Would the Romney Tax Plan Necessarily Reduce After-Tax Incomes for the Middle Class?
October 8, 2012
The Urban-Brookings Tax Policy Center (TPC) released a report in August arguing Mitt Romney's plan for tax reform would raise taxes on the middle class and reduce their after-tax incomes, as well as give a tax cut to high-income taxpayers. Some economists such as Martin Feldstein and Harvey Rosen have taken issue with the study, arguing that Romney's tax plan would not necessarily require raising taxes on the middle class, says Gerald Prante of the Tax Foundation.
The TPC reports that Romney's plan would:
- Decrease the after-tax income of earners between $75,000 and $100,000 by $884, or 1.2 percent.
- Yet increase the after-tax income of those earning more than $1 million by $87,000, or 4.1 percent.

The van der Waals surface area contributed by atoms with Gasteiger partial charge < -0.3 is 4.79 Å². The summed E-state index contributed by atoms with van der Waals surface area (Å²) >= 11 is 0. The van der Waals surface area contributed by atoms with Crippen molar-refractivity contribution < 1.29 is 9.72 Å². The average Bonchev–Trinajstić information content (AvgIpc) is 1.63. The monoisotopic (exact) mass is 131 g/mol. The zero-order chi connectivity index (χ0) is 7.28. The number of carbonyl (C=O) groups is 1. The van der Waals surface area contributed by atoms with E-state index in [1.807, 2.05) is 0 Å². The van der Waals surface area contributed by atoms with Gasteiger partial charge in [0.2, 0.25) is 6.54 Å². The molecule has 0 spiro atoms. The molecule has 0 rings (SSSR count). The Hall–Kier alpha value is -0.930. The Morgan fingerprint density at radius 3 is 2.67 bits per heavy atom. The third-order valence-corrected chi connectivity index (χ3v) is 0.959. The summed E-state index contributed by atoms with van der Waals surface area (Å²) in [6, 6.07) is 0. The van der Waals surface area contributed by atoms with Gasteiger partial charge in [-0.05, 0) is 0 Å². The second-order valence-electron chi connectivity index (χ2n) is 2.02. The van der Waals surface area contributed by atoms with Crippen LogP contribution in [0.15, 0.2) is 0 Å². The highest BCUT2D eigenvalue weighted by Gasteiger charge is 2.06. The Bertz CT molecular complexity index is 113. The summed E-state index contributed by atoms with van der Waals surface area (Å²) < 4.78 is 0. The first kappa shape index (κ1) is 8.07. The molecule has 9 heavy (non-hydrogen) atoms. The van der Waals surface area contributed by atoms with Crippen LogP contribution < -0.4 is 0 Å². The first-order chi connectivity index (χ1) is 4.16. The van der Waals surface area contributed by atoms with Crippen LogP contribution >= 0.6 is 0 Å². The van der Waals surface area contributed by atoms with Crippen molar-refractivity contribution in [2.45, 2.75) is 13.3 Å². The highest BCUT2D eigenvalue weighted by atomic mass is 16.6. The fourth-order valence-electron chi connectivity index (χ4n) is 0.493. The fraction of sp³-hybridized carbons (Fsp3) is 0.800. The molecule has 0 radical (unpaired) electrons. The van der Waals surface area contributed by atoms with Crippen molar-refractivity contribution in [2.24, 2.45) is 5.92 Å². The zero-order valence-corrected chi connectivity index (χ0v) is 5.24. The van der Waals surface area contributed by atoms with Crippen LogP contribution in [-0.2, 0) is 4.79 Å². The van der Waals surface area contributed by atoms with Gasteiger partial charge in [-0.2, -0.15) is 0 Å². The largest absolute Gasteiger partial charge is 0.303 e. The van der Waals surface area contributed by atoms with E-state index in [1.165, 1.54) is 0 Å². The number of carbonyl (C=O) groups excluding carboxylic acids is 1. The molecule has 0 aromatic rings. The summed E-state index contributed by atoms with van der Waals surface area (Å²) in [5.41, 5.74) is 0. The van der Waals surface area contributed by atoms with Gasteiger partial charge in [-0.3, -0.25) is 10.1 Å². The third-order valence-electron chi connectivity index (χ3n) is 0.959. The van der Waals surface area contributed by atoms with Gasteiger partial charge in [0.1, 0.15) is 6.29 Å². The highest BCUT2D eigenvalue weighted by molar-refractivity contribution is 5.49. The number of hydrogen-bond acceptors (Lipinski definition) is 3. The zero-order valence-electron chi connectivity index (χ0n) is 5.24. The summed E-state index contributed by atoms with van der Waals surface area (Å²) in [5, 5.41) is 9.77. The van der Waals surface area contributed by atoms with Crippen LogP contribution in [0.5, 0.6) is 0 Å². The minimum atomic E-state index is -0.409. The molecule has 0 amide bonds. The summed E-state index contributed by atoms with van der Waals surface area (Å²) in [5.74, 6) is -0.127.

- And all tax units earning less than $200,000 would have their after-tax income fall by $539 on average and by $2,041 for tax units with children.
Those numbers are used heavily by the Obama campaign in many television ads across the country. However, there are several issues that the TPC report overlooks.
- First, it doesn't take into account the income growth effects of Romney's revenue-neutral tax plan.
- Furthermore, Romney's plan would reduce economic distortions in the tax code, which increases economic efficiency.
- Additionally, the revenue-neutral tax reform does not require financing, which by itself would raise revenue because it increases the overall income tax base.
- A 1 percent increase in pretax income (across the board) would have a dynamic effect of $28 billion.
As the pretax income increases as a result of economic efficiency and the ensuing income growth, so too would the after-tax income for low- and middle-income groups. For instance, if there is even a 2 percent growth rate, there would be a $223 increase in pretax incomes for the lowest tax bracket.
Source: Gerald Prante, "Would the Romney Tax Plan Necessarily Reduce After-Tax Incomes for the Middle Class," Tax Foundation, October 2, 2012.
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